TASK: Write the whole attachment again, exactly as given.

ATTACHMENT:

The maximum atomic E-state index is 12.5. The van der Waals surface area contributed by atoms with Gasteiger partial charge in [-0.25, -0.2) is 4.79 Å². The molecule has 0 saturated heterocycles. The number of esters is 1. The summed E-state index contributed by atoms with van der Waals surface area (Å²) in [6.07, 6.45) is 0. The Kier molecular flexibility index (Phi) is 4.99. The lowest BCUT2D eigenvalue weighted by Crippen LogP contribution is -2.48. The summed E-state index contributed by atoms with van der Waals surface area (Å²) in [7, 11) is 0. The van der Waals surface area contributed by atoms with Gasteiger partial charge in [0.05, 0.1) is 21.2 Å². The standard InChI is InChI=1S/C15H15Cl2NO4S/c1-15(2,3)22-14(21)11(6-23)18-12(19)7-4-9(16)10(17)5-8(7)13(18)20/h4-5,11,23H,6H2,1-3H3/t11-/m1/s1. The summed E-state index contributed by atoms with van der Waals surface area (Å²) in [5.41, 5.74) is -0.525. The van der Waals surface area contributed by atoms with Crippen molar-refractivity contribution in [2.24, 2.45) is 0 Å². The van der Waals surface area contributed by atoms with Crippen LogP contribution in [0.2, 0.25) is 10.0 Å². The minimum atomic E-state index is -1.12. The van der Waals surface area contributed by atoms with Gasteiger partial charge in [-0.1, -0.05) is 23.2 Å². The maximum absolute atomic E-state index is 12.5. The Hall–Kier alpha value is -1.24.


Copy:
The maximum atomic E-state index is 12.5. The van der Waals surface area contributed by atoms with Gasteiger partial charge in [-0.25, -0.2) is 4.79 Å². The molecule has 0 saturated heterocycles. The number of esters is 1. The summed E-state index contributed by atoms with van der Waals surface area (Å²) in [6.07, 6.45) is 0. The Kier molecular flexibility index (Phi) is 4.99. The lowest BCUT2D eigenvalue weighted by Crippen LogP contribution is -2.48. The summed E-state index contributed by atoms with van der Waals surface area (Å²) in [7, 11) is 0. The van der Waals surface area contributed by atoms with Gasteiger partial charge in [0.05, 0.1) is 21.2 Å². The standard InChI is InChI=1S/C15H15Cl2NO4S/c1-15(2,3)22-14(21)11(6-23)18-12(19)7-4-9(16)10(17)5-8(7)13(18)20/h4-5,11,23H,6H2,1-3H3/t11-/m1/s1. The summed E-state index contributed by atoms with van der Waals surface area (Å²) in [5.41, 5.74) is -0.525. The van der Waals surface area contributed by atoms with Crippen molar-refractivity contribution in [2.24, 2.45) is 0 Å². The van der Waals surface area contributed by atoms with Crippen LogP contribution in [0.2, 0.25) is 10.0 Å². The minimum atomic E-state index is -1.12. The van der Waals surface area contributed by atoms with Gasteiger partial charge in [-0.1, -0.05) is 23.2 Å². The maximum absolute atomic E-state index is 12.5. The Hall–Kier alpha value is -1.24.